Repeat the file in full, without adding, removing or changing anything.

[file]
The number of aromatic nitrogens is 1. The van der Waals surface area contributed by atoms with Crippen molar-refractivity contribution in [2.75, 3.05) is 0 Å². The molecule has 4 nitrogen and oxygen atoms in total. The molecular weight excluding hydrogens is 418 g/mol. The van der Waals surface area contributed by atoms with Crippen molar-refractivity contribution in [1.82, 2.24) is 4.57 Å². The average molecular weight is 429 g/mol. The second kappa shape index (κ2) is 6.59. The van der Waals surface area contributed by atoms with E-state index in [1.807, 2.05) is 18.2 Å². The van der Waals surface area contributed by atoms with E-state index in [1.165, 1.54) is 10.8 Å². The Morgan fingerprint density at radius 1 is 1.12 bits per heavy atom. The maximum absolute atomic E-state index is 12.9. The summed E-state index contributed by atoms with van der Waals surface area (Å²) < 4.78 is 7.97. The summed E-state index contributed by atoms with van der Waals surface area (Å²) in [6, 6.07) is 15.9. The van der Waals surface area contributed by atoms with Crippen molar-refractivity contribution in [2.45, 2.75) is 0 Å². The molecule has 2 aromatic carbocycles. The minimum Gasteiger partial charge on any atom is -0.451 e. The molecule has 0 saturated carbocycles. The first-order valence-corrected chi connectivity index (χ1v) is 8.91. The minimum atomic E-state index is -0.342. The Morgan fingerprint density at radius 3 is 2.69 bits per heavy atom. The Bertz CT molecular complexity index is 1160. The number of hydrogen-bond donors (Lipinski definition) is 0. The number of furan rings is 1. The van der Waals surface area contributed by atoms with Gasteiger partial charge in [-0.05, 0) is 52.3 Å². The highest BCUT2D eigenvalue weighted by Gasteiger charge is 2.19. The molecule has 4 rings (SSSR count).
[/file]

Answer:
The number of aromatic nitrogens is 1. The van der Waals surface area contributed by atoms with Crippen molar-refractivity contribution in [2.75, 3.05) is 0 Å². The molecule has 4 nitrogen and oxygen atoms in total. The molecular weight excluding hydrogens is 418 g/mol. The van der Waals surface area contributed by atoms with Crippen molar-refractivity contribution in [1.82, 2.24) is 4.57 Å². The average molecular weight is 429 g/mol. The second kappa shape index (κ2) is 6.59. The van der Waals surface area contributed by atoms with E-state index in [1.807, 2.05) is 18.2 Å². The van der Waals surface area contributed by atoms with E-state index in [1.165, 1.54) is 10.8 Å². The Morgan fingerprint density at radius 1 is 1.12 bits per heavy atom. The maximum absolute atomic E-state index is 12.9. The summed E-state index contributed by atoms with van der Waals surface area (Å²) < 4.78 is 7.97. The summed E-state index contributed by atoms with van der Waals surface area (Å²) in [6, 6.07) is 15.9. The van der Waals surface area contributed by atoms with Crippen molar-refractivity contribution in [2.45, 2.75) is 0 Å². The molecule has 2 aromatic carbocycles. The minimum Gasteiger partial charge on any atom is -0.451 e. The molecule has 0 saturated carbocycles. The first-order valence-corrected chi connectivity index (χ1v) is 8.91. The minimum atomic E-state index is -0.342. The Morgan fingerprint density at radius 3 is 2.69 bits per heavy atom. The Bertz CT molecular complexity index is 1160. The number of hydrogen-bond donors (Lipinski definition) is 0. The number of furan rings is 1. The van der Waals surface area contributed by atoms with Gasteiger partial charge in [-0.05, 0) is 52.3 Å². The highest BCUT2D eigenvalue weighted by Gasteiger charge is 2.19. The molecule has 4 rings (SSSR count).